Vern Kerchberger

Early Career Tenure-track Researcher, Vanderbilt University Medical Center

7 active projects

PPI, surveys, and genetic predictors of new post-COVID phenotypes.Tier v6

The coronavirus disease 2019 (COVID-19) pandemic continues to evolve, with more than 400 million confirmed cases worldwide over numerous waves. Although most COVID-19 patients ultimately recover, many survivors have persistent symptoms or develop new medical problems after recovery. With hundreds…

Scientific Questions Being Studied

The coronavirus disease 2019 (COVID-19) pandemic continues to evolve, with more than 400 million confirmed cases worldwide over numerous waves. Although most COVID-19 patients ultimately recover, many survivors have persistent symptoms or develop new medical problems after recovery. With hundreds of millions potentially at risk for long-term adverse health effects, there is a pressing need to efficiently identify new medical problems occurring among COVID-19 survivors and to understand their biological underpinnings. This study will identify patients in the All of Us Research Program who have been tested for the SARS-CoV-2 virus to identify medical conditions (phenotypes) occurring in patients after clinical COVID-19. Then, using genetic information available for these patients, we will identify genetic variants associated with the new post-COVID-19 medical phenotypes.

Project Purpose(s)

  • Disease Focused Research (Long COVID-19)

Scientific Approaches

This project will use a phenome-wide association study (PheWAS) approach to identify new post-acute COVID-19 diagnoses. PheWAS is high-throughput informatics framework initially developed to examine the effects of genetic variation on a wide range of physiological and clinical outcomes using electronic health records (EHR) data. PheWAS is simple and has a well-documented R package, facilitating easy dissemination of study design and harmonization of analytical methods across institutions. PheWAS also has previously been used to identify clinical risk factors for hospitalization among patients acutely infected with COVID-19.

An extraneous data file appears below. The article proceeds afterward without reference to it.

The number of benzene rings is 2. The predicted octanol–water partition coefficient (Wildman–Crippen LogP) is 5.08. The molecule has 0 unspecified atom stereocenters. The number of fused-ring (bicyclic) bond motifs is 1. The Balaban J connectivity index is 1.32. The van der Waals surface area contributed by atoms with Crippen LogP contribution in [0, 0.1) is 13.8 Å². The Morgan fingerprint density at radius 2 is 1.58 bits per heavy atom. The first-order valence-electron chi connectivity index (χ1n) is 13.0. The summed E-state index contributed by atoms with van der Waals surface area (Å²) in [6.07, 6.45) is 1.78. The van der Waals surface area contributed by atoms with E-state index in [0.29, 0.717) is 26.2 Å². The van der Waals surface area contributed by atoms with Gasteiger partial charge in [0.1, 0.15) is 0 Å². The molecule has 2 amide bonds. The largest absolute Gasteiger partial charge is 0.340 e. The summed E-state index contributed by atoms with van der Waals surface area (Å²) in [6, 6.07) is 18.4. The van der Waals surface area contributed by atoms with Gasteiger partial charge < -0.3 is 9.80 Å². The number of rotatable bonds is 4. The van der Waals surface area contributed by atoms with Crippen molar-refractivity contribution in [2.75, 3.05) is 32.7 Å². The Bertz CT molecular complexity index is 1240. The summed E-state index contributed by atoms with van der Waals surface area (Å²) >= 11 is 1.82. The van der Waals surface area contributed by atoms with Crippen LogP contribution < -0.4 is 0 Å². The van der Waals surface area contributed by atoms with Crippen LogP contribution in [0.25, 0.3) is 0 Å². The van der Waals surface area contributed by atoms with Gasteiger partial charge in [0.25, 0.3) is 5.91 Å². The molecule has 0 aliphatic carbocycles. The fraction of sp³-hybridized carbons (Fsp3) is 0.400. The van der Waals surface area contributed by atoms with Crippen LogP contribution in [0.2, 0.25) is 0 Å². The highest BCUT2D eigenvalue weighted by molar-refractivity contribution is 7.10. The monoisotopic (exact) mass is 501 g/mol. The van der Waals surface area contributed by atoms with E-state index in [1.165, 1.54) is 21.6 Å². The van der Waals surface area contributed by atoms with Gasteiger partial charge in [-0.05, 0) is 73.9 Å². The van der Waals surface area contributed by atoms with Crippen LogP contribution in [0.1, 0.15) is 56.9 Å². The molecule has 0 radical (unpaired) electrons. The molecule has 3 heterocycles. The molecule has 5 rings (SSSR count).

Anticipated Findings

This study will assess how genetic differences contribute to development of medical problems after recovery from COVID-19, and ultimately improve our understanding of the "Long-COVID" syndrome.

Demographic Categories of Interest

This study will not center on underrepresented populations.

Data Set Used

Controlled Tier

Research Team

Owner:

  • Vern Kerchberger - Early Career Tenure-track Researcher, Vanderbilt University Medical Center

Collaborators:

  • WeiQi Wei - Other, All of Us Program Operational Use
  • Srushti Gangireddy - Project Personnel, Vanderbilt University Medical Center
  • Christopher Guardo - Project Personnel, Vanderbilt University Medical Center

AOU_Recover_Long_Covid_v6

Identify potential long-COVID patients with high accuracy, achieving areas under the receiver operator characteristic curve using the National COVID Cohort Collaborative’s (N3C) EHR repository, we developed XGBoost machine learning (ML) models.

Scientific Questions Being Studied

Identify potential long-COVID patients with high accuracy, achieving areas under the receiver operator characteristic curve using the National COVID Cohort Collaborative’s (N3C) EHR repository, we developed XGBoost machine learning (ML) models.

Project Purpose(s)

  • Disease Focused Research (Long COVID)